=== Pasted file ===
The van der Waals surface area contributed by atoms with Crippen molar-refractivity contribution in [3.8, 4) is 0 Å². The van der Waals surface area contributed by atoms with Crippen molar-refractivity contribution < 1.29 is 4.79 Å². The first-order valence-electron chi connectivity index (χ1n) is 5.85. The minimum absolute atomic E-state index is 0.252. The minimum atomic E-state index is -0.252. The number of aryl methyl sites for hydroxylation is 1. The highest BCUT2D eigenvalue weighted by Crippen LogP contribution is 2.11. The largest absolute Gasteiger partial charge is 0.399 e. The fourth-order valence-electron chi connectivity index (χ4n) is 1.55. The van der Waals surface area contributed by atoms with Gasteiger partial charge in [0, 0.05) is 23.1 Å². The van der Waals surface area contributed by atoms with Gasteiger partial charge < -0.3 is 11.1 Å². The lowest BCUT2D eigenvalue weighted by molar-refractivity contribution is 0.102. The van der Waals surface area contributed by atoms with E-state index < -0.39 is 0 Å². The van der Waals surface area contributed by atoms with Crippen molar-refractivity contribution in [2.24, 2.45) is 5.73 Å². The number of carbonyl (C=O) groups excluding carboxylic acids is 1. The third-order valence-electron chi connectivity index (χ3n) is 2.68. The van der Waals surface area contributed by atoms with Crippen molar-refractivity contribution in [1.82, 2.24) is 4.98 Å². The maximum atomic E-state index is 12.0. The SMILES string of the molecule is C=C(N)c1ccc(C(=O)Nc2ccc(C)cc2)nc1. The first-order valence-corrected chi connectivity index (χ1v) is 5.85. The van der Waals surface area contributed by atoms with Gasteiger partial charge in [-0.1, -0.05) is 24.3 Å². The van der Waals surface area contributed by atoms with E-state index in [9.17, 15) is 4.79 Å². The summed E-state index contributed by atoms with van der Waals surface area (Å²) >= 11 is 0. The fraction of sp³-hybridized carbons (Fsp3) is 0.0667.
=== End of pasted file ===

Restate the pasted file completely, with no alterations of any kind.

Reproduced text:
The van der Waals surface area contributed by atoms with Crippen molar-refractivity contribution in [3.8, 4) is 0 Å². The van der Waals surface area contributed by atoms with Crippen molar-refractivity contribution < 1.29 is 4.79 Å². The first-order valence-electron chi connectivity index (χ1n) is 5.85. The minimum absolute atomic E-state index is 0.252. The minimum atomic E-state index is -0.252. The number of aryl methyl sites for hydroxylation is 1. The highest BCUT2D eigenvalue weighted by Crippen LogP contribution is 2.11. The largest absolute Gasteiger partial charge is 0.399 e. The fourth-order valence-electron chi connectivity index (χ4n) is 1.55. The van der Waals surface area contributed by atoms with Gasteiger partial charge in [0, 0.05) is 23.1 Å². The van der Waals surface area contributed by atoms with Gasteiger partial charge < -0.3 is 11.1 Å². The lowest BCUT2D eigenvalue weighted by molar-refractivity contribution is 0.102. The van der Waals surface area contributed by atoms with E-state index < -0.39 is 0 Å². The van der Waals surface area contributed by atoms with Crippen molar-refractivity contribution in [2.24, 2.45) is 5.73 Å². The number of carbonyl (C=O) groups excluding carboxylic acids is 1. The third-order valence-electron chi connectivity index (χ3n) is 2.68. The van der Waals surface area contributed by atoms with Crippen molar-refractivity contribution in [1.82, 2.24) is 4.98 Å². The maximum atomic E-state index is 12.0. The SMILES string of the molecule is C=C(N)c1ccc(C(=O)Nc2ccc(C)cc2)nc1. The first-order valence-corrected chi connectivity index (χ1v) is 5.85. The van der Waals surface area contributed by atoms with Gasteiger partial charge in [-0.1, -0.05) is 24.3 Å². The van der Waals surface area contributed by atoms with E-state index in [9.17, 15) is 4.79 Å². The summed E-state index contributed by atoms with van der Waals surface area (Å²) >= 11 is 0. The fraction of sp³-hybridized carbons (Fsp3) is 0.0667.